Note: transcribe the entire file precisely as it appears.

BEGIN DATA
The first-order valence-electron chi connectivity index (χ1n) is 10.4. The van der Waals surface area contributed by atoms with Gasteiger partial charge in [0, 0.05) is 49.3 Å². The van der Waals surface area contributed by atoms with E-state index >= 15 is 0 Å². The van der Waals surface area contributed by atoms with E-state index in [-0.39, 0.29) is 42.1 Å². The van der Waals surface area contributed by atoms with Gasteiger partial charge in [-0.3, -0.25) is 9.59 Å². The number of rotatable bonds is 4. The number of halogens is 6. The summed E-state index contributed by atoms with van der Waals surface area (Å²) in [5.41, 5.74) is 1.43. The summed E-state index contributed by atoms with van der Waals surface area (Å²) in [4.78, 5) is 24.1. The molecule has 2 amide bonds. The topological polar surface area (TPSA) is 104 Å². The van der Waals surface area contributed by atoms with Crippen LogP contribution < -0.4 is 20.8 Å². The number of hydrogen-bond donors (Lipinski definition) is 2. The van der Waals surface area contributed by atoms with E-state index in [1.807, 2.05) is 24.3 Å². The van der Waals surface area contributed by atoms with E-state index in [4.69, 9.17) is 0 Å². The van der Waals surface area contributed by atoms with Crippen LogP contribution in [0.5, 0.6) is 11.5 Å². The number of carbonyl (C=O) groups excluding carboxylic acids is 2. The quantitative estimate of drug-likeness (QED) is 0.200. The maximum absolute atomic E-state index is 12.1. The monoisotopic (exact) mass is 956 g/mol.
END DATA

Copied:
The first-order valence-electron chi connectivity index (χ1n) is 10.4. The van der Waals surface area contributed by atoms with Gasteiger partial charge in [0, 0.05) is 49.3 Å². The van der Waals surface area contributed by atoms with E-state index >= 15 is 0 Å². The van der Waals surface area contributed by atoms with E-state index in [-0.39, 0.29) is 42.1 Å². The van der Waals surface area contributed by atoms with Gasteiger partial charge in [-0.3, -0.25) is 9.59 Å². The number of rotatable bonds is 4. The number of halogens is 6. The summed E-state index contributed by atoms with van der Waals surface area (Å²) in [5.41, 5.74) is 1.43. The summed E-state index contributed by atoms with van der Waals surface area (Å²) in [4.78, 5) is 24.1. The molecule has 2 amide bonds. The topological polar surface area (TPSA) is 104 Å². The van der Waals surface area contributed by atoms with Crippen LogP contribution < -0.4 is 20.8 Å². The number of hydrogen-bond donors (Lipinski definition) is 2. The van der Waals surface area contributed by atoms with E-state index in [1.807, 2.05) is 24.3 Å². The van der Waals surface area contributed by atoms with E-state index in [4.69, 9.17) is 0 Å². The van der Waals surface area contributed by atoms with Crippen LogP contribution in [0.5, 0.6) is 11.5 Å². The number of carbonyl (C=O) groups excluding carboxylic acids is 2. The quantitative estimate of drug-likeness (QED) is 0.200. The maximum absolute atomic E-state index is 12.1. The monoisotopic (exact) mass is 956 g/mol.